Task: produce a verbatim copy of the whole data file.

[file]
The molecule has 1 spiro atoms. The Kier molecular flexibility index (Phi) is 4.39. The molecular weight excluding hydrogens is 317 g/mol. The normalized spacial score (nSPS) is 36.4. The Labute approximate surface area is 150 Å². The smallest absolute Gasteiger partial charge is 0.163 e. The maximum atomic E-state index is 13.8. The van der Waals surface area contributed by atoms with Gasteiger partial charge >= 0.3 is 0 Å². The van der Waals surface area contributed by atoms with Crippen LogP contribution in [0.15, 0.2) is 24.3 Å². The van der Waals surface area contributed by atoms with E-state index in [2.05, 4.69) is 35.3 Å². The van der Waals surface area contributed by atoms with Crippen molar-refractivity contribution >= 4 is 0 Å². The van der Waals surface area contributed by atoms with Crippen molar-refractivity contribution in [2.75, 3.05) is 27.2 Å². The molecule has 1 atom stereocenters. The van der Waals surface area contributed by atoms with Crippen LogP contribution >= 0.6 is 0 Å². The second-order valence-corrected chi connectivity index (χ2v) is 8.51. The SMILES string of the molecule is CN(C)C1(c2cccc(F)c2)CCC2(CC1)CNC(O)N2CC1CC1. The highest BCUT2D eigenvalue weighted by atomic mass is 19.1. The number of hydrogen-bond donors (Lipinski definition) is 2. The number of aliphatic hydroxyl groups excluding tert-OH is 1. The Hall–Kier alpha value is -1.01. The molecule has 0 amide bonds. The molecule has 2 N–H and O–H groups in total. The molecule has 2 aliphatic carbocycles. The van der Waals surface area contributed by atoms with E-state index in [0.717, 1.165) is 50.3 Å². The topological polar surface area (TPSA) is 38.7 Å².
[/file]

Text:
The molecule has 1 spiro atoms. The Kier molecular flexibility index (Phi) is 4.39. The molecular weight excluding hydrogens is 317 g/mol. The normalized spacial score (nSPS) is 36.4. The Labute approximate surface area is 150 Å². The smallest absolute Gasteiger partial charge is 0.163 e. The maximum atomic E-state index is 13.8. The van der Waals surface area contributed by atoms with Gasteiger partial charge >= 0.3 is 0 Å². The van der Waals surface area contributed by atoms with Crippen LogP contribution in [0.15, 0.2) is 24.3 Å². The van der Waals surface area contributed by atoms with E-state index in [2.05, 4.69) is 35.3 Å². The van der Waals surface area contributed by atoms with Crippen molar-refractivity contribution >= 4 is 0 Å². The van der Waals surface area contributed by atoms with Crippen molar-refractivity contribution in [2.75, 3.05) is 27.2 Å². The molecule has 1 atom stereocenters. The van der Waals surface area contributed by atoms with Crippen LogP contribution >= 0.6 is 0 Å². The second-order valence-corrected chi connectivity index (χ2v) is 8.51. The SMILES string of the molecule is CN(C)C1(c2cccc(F)c2)CCC2(CC1)CNC(O)N2CC1CC1. The highest BCUT2D eigenvalue weighted by atomic mass is 19.1. The number of hydrogen-bond donors (Lipinski definition) is 2. The number of aliphatic hydroxyl groups excluding tert-OH is 1. The Hall–Kier alpha value is -1.01. The molecule has 0 amide bonds. The molecule has 2 N–H and O–H groups in total. The molecule has 2 aliphatic carbocycles. The van der Waals surface area contributed by atoms with E-state index in [0.717, 1.165) is 50.3 Å². The topological polar surface area (TPSA) is 38.7 Å².